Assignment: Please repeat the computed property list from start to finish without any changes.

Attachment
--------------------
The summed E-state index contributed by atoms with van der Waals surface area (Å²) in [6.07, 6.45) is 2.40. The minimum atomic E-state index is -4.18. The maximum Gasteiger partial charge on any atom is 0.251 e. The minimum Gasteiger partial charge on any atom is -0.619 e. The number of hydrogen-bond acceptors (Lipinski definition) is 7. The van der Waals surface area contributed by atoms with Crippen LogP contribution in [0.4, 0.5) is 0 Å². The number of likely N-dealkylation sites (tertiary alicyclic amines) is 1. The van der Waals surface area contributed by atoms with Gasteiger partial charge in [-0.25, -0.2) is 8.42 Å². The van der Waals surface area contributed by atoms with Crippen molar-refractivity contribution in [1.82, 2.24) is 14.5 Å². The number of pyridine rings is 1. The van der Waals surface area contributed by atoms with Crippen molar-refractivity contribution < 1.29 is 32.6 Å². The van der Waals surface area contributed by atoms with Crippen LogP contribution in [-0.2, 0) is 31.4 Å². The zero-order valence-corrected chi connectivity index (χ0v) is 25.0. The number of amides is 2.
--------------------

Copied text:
The summed E-state index contributed by atoms with van der Waals surface area (Å²) in [6.07, 6.45) is 2.40. The minimum atomic E-state index is -4.18. The maximum Gasteiger partial charge on any atom is 0.251 e. The minimum Gasteiger partial charge on any atom is -0.619 e. The number of hydrogen-bond acceptors (Lipinski definition) is 7. The van der Waals surface area contributed by atoms with Crippen LogP contribution in [0.4, 0.5) is 0 Å². The number of likely N-dealkylation sites (tertiary alicyclic amines) is 1. The van der Waals surface area contributed by atoms with Gasteiger partial charge in [-0.25, -0.2) is 8.42 Å². The van der Waals surface area contributed by atoms with Crippen molar-refractivity contribution in [1.82, 2.24) is 14.5 Å². The number of pyridine rings is 1. The van der Waals surface area contributed by atoms with Crippen molar-refractivity contribution < 1.29 is 32.6 Å². The van der Waals surface area contributed by atoms with Crippen LogP contribution in [-0.2, 0) is 31.4 Å². The zero-order valence-corrected chi connectivity index (χ0v) is 25.0. The number of amides is 2.